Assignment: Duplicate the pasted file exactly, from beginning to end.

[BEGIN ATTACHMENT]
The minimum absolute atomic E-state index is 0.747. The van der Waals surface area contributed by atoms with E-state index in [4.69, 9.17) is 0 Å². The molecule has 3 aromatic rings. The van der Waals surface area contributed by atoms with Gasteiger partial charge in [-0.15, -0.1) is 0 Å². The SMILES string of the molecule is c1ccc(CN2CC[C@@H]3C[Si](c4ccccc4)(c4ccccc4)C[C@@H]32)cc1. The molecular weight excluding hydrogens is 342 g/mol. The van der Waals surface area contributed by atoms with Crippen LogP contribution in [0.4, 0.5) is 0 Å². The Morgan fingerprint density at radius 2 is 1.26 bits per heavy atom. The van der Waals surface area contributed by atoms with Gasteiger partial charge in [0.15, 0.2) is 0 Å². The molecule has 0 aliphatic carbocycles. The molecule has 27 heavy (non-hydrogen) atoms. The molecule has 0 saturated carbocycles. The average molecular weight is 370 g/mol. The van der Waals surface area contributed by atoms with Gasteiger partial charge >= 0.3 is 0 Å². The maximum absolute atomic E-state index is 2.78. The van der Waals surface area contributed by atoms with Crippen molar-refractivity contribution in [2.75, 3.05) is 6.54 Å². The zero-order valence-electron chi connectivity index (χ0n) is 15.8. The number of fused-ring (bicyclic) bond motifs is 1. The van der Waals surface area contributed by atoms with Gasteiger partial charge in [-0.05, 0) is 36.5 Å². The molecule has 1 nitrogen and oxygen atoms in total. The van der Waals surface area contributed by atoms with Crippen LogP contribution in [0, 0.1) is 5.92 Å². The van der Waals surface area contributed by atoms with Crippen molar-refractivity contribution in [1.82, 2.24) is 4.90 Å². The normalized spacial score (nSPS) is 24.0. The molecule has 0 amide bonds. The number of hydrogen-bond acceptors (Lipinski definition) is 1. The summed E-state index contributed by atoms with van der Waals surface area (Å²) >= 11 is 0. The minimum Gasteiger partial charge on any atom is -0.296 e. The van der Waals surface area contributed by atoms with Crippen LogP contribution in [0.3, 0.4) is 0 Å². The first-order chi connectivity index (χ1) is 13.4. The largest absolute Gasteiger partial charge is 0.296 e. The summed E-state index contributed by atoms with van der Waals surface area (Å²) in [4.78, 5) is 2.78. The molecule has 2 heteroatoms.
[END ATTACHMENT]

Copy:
The minimum absolute atomic E-state index is 0.747. The van der Waals surface area contributed by atoms with E-state index in [4.69, 9.17) is 0 Å². The molecule has 3 aromatic rings. The van der Waals surface area contributed by atoms with Gasteiger partial charge in [-0.15, -0.1) is 0 Å². The SMILES string of the molecule is c1ccc(CN2CC[C@@H]3C[Si](c4ccccc4)(c4ccccc4)C[C@@H]32)cc1. The molecular weight excluding hydrogens is 342 g/mol. The van der Waals surface area contributed by atoms with Crippen LogP contribution in [0.4, 0.5) is 0 Å². The Morgan fingerprint density at radius 2 is 1.26 bits per heavy atom. The van der Waals surface area contributed by atoms with Gasteiger partial charge in [0.15, 0.2) is 0 Å². The molecule has 0 aliphatic carbocycles. The molecule has 27 heavy (non-hydrogen) atoms. The molecule has 0 saturated carbocycles. The average molecular weight is 370 g/mol. The van der Waals surface area contributed by atoms with Gasteiger partial charge >= 0.3 is 0 Å². The maximum absolute atomic E-state index is 2.78. The van der Waals surface area contributed by atoms with Crippen molar-refractivity contribution in [2.75, 3.05) is 6.54 Å². The zero-order valence-electron chi connectivity index (χ0n) is 15.8. The number of fused-ring (bicyclic) bond motifs is 1. The van der Waals surface area contributed by atoms with Gasteiger partial charge in [-0.05, 0) is 36.5 Å². The molecule has 1 nitrogen and oxygen atoms in total. The van der Waals surface area contributed by atoms with Crippen LogP contribution in [0, 0.1) is 5.92 Å². The van der Waals surface area contributed by atoms with Crippen molar-refractivity contribution in [1.82, 2.24) is 4.90 Å². The normalized spacial score (nSPS) is 24.0. The molecule has 0 amide bonds. The number of hydrogen-bond acceptors (Lipinski definition) is 1. The summed E-state index contributed by atoms with van der Waals surface area (Å²) >= 11 is 0. The minimum Gasteiger partial charge on any atom is -0.296 e. The van der Waals surface area contributed by atoms with Crippen LogP contribution in [0.3, 0.4) is 0 Å². The first-order chi connectivity index (χ1) is 13.4. The largest absolute Gasteiger partial charge is 0.296 e. The summed E-state index contributed by atoms with van der Waals surface area (Å²) in [4.78, 5) is 2.78. The molecule has 2 heteroatoms.